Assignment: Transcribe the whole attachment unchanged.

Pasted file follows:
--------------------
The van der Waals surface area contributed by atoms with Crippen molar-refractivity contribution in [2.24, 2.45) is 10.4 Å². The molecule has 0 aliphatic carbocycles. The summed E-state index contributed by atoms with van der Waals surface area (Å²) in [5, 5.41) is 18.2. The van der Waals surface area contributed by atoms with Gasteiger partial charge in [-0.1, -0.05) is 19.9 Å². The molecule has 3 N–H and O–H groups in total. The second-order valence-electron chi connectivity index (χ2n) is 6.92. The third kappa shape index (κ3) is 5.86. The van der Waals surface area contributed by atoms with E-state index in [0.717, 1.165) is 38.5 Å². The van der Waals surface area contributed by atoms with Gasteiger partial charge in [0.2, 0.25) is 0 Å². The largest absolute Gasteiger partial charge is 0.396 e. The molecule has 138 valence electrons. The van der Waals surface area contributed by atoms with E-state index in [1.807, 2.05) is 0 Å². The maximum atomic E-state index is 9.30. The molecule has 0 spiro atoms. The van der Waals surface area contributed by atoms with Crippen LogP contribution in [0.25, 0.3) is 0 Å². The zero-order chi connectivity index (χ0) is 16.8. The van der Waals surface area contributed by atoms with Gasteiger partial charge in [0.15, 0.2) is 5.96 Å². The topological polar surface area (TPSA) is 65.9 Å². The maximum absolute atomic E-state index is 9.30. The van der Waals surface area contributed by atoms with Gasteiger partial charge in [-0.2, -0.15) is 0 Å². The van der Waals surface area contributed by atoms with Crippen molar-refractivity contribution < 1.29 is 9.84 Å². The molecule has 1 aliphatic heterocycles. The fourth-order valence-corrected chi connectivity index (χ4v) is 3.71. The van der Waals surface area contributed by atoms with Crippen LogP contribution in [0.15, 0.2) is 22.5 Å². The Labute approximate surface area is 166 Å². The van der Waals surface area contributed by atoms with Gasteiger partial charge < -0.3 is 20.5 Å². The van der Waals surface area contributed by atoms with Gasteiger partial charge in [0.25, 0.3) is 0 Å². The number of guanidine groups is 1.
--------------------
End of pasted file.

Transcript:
The van der Waals surface area contributed by atoms with Crippen molar-refractivity contribution in [2.24, 2.45) is 10.4 Å². The molecule has 0 aliphatic carbocycles. The summed E-state index contributed by atoms with van der Waals surface area (Å²) in [5, 5.41) is 18.2. The van der Waals surface area contributed by atoms with Gasteiger partial charge in [-0.1, -0.05) is 19.9 Å². The molecule has 3 N–H and O–H groups in total. The second-order valence-electron chi connectivity index (χ2n) is 6.92. The third kappa shape index (κ3) is 5.86. The van der Waals surface area contributed by atoms with E-state index in [0.717, 1.165) is 38.5 Å². The van der Waals surface area contributed by atoms with Gasteiger partial charge in [0.2, 0.25) is 0 Å². The largest absolute Gasteiger partial charge is 0.396 e. The molecule has 138 valence electrons. The van der Waals surface area contributed by atoms with E-state index in [1.807, 2.05) is 0 Å². The maximum atomic E-state index is 9.30. The molecule has 0 spiro atoms. The van der Waals surface area contributed by atoms with Crippen LogP contribution in [0.25, 0.3) is 0 Å². The zero-order chi connectivity index (χ0) is 16.8. The van der Waals surface area contributed by atoms with Gasteiger partial charge in [0.15, 0.2) is 5.96 Å². The topological polar surface area (TPSA) is 65.9 Å². The maximum absolute atomic E-state index is 9.30. The van der Waals surface area contributed by atoms with Gasteiger partial charge in [-0.2, -0.15) is 0 Å². The van der Waals surface area contributed by atoms with Crippen molar-refractivity contribution < 1.29 is 9.84 Å². The molecule has 1 aliphatic heterocycles. The fourth-order valence-corrected chi connectivity index (χ4v) is 3.71. The van der Waals surface area contributed by atoms with Crippen LogP contribution in [0.15, 0.2) is 22.5 Å². The Labute approximate surface area is 166 Å². The van der Waals surface area contributed by atoms with Gasteiger partial charge < -0.3 is 20.5 Å². The van der Waals surface area contributed by atoms with Gasteiger partial charge in [0.25, 0.3) is 0 Å². The number of guanidine groups is 1.